Tree Genetics & Genomes

, Volume 3, Issue 3, pp 227–238 | Cite as

Genetic gain from selection for rooting ability and early growth in vegetatively propagated clones of loblolly pine

  • Brian S. BaltunisEmail author
  • Dudley A. Huber
  • Timothy L. White
  • Barry Goldfarb
  • Henry E. Stelzer
Original Paper


A successful clonal forestry program for loblolly pine based on rooted cutting technology needs to consider selection for both rooting ability and subsequent field growth. Rooting ability and second-year height were assessed in more than 2,000 clones from 70 full-sib families of loblolly pine. The bivariate analysis of rooting ability from five rooting trials and field growth from six field trials allowed for estimation of the genetic covariance between rooting ability and second-year height for parental effects, full-sib family effects, and the total genetic value of clones within full-sib family. There was a positive genetic relationship between rooting ability and second-year height at all three genetic levels. The genetic correlation at the parental level between rooting ability and second-year height \({\left( {\widehat{r}_{{{\text{B}}_{{{\text{GCA}}}} }} } \right)}\) was 0.32. At the full-sib family level, the genetic correlation between traits \({\left( {\widehat{r}_{{{\text{B}}_{{{\text{FS}}}} }} } \right)}\) was 0.39. The correlation of total genetic values of clones for rooting ability and second-year height \({\left( {\widehat{r}_{{{\text{B}}_{{{\text{TG}}}} }} } \right)}\) was 0.29. The genetic gain in rooting ability and second-year height was estimated for a number of deployment options based on various selection scenarios using the best linear unbiased prediction (BLUP) values from the bivariate analysis. The deployment strategies compared were (1) half-sib family deployment, (2) full-sib family deployment, and (3) clonal deployment. Moderate to high family and clonal mean heritabilities, moderate to high type B genetic correlations, and substantial among-family and among-clone genetic variation indicate the potential for increasing rooting efficiency and improving growth.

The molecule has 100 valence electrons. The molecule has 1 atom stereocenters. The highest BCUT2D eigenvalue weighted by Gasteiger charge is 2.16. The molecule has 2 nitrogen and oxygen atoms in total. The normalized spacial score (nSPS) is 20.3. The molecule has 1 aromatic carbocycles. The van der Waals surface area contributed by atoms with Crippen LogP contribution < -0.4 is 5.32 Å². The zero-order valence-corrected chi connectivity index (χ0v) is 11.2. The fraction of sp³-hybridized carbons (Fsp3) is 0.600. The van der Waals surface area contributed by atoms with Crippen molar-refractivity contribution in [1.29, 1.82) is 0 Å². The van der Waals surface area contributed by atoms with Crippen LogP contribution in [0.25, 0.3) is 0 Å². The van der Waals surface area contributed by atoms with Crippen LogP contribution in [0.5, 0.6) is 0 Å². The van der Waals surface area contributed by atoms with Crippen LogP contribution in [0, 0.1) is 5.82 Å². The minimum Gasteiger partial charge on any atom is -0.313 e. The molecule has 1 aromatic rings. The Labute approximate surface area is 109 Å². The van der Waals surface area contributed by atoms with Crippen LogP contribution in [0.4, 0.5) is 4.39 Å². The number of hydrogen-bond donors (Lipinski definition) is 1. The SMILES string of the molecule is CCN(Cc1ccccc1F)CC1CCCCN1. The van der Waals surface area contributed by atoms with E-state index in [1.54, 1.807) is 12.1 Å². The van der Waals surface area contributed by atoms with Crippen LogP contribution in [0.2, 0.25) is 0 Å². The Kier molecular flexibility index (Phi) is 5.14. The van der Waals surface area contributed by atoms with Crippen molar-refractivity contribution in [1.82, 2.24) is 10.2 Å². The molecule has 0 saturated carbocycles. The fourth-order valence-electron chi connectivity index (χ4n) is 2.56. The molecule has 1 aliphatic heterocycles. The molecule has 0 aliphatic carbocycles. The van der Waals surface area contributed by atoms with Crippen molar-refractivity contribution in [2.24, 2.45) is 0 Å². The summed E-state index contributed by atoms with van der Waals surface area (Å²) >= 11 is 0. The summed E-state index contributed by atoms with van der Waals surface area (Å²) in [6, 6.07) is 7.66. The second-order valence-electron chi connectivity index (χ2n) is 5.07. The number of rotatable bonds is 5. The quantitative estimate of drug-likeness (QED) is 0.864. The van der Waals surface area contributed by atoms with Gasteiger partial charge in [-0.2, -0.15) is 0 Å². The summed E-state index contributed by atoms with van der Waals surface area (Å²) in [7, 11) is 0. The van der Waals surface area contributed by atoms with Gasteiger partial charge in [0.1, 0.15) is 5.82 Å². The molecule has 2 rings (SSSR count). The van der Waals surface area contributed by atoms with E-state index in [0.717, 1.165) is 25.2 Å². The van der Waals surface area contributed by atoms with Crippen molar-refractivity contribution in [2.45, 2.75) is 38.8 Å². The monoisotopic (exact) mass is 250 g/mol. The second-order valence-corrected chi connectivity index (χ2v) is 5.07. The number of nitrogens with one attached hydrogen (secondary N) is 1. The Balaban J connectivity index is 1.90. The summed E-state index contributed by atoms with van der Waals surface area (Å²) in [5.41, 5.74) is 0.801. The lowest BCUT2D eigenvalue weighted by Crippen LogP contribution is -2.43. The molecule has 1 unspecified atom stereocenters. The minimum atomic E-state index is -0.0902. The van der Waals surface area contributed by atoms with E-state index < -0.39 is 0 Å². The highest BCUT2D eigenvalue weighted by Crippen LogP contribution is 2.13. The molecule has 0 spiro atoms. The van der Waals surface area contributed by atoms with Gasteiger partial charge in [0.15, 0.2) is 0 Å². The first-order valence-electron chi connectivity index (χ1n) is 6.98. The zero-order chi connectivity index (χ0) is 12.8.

Genetic gain Clonal selection Genetic correlation 



The authors thank the members of the Forest Biology Research Cooperative for supporting this research. The authors extend their appreciation to the FBRC members who installed a study site: Weyerhaeuser, Plum Creek, Rayonier, MeadWestvaco, and International Paper Company. Special thanks go to the University of Georgia for also establishing a study site. We thank Dr. Harry Wu for helpful comments on an earlier draft. Also, appreciation is extended to the two anonymous reviewers and Randy Johnson (Associate Editor) for their many relevant suggestions. This research was supported by the Florida Agricultural Experiment Station, and approved for publication as Journal Series No. R-XXXX.


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Copyright information

© Springer-Verlag 2006

Authors and Affiliations

  • Brian S. Baltunis
    • 1
    Email author
  • Dudley A. Huber
    • 1
  • Timothy L. White
    • 1
  • Barry Goldfarb
    • 2
  • Henry E. Stelzer
    • 3
  1. 1.School of Forest Resources and Conservation, Institute of Food and Agricultural SciencesUniversity of FloridaGainesvilleUSA
  2. 2.Department of Forestry and Environmental ResourcesNorth Carolina State UniversityRaleighUSA
  3. 3.Department of ForestryUniversity of Missouri-ColumbiaColumbiaUSA

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